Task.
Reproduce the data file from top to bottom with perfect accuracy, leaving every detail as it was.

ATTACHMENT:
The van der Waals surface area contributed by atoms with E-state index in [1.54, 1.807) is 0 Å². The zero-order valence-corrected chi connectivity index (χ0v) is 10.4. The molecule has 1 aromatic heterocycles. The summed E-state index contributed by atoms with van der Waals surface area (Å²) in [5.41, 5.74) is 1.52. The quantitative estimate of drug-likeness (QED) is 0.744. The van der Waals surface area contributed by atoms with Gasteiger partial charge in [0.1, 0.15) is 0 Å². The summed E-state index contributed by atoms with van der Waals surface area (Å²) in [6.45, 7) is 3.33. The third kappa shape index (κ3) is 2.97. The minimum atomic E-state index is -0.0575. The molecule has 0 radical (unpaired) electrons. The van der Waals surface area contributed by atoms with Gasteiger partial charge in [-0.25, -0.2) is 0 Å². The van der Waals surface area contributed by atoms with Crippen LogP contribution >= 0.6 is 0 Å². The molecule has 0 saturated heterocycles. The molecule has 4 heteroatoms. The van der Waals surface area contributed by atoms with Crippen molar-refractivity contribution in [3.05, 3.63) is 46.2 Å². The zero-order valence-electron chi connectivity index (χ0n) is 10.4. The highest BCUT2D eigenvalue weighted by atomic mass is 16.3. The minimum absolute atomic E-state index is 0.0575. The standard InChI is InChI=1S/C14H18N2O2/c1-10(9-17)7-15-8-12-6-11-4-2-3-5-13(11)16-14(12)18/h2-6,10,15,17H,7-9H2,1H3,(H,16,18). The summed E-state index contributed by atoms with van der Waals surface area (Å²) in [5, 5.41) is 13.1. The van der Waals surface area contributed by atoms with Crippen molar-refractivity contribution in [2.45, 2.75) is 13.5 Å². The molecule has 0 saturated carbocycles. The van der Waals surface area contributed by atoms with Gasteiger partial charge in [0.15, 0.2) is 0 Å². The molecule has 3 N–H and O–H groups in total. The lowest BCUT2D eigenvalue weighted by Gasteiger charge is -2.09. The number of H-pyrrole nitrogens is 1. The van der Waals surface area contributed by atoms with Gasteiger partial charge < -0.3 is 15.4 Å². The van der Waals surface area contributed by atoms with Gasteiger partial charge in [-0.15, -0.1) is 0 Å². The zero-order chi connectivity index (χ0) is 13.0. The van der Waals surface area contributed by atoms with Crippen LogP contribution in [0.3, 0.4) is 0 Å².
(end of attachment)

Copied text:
The van der Waals surface area contributed by atoms with E-state index in [1.54, 1.807) is 0 Å². The zero-order valence-corrected chi connectivity index (χ0v) is 10.4. The molecule has 1 aromatic heterocycles. The summed E-state index contributed by atoms with van der Waals surface area (Å²) in [5.41, 5.74) is 1.52. The quantitative estimate of drug-likeness (QED) is 0.744. The van der Waals surface area contributed by atoms with Gasteiger partial charge in [0.1, 0.15) is 0 Å². The summed E-state index contributed by atoms with van der Waals surface area (Å²) in [6.45, 7) is 3.33. The third kappa shape index (κ3) is 2.97. The minimum atomic E-state index is -0.0575. The molecule has 0 radical (unpaired) electrons. The van der Waals surface area contributed by atoms with Gasteiger partial charge in [-0.25, -0.2) is 0 Å². The van der Waals surface area contributed by atoms with Crippen LogP contribution >= 0.6 is 0 Å². The molecule has 0 saturated heterocycles. The molecule has 4 heteroatoms. The van der Waals surface area contributed by atoms with Crippen molar-refractivity contribution in [3.05, 3.63) is 46.2 Å². The zero-order valence-electron chi connectivity index (χ0n) is 10.4. The highest BCUT2D eigenvalue weighted by atomic mass is 16.3. The minimum absolute atomic E-state index is 0.0575. The standard InChI is InChI=1S/C14H18N2O2/c1-10(9-17)7-15-8-12-6-11-4-2-3-5-13(11)16-14(12)18/h2-6,10,15,17H,7-9H2,1H3,(H,16,18). The summed E-state index contributed by atoms with van der Waals surface area (Å²) in [5, 5.41) is 13.1. The van der Waals surface area contributed by atoms with Crippen molar-refractivity contribution in [2.45, 2.75) is 13.5 Å². The molecule has 0 saturated carbocycles. The van der Waals surface area contributed by atoms with Gasteiger partial charge in [0.15, 0.2) is 0 Å². The molecule has 3 N–H and O–H groups in total. The lowest BCUT2D eigenvalue weighted by Gasteiger charge is -2.09. The number of H-pyrrole nitrogens is 1. The van der Waals surface area contributed by atoms with Gasteiger partial charge < -0.3 is 15.4 Å². The van der Waals surface area contributed by atoms with Gasteiger partial charge in [-0.15, -0.1) is 0 Å². The zero-order chi connectivity index (χ0) is 13.0. The van der Waals surface area contributed by atoms with Crippen LogP contribution in [0.3, 0.4) is 0 Å².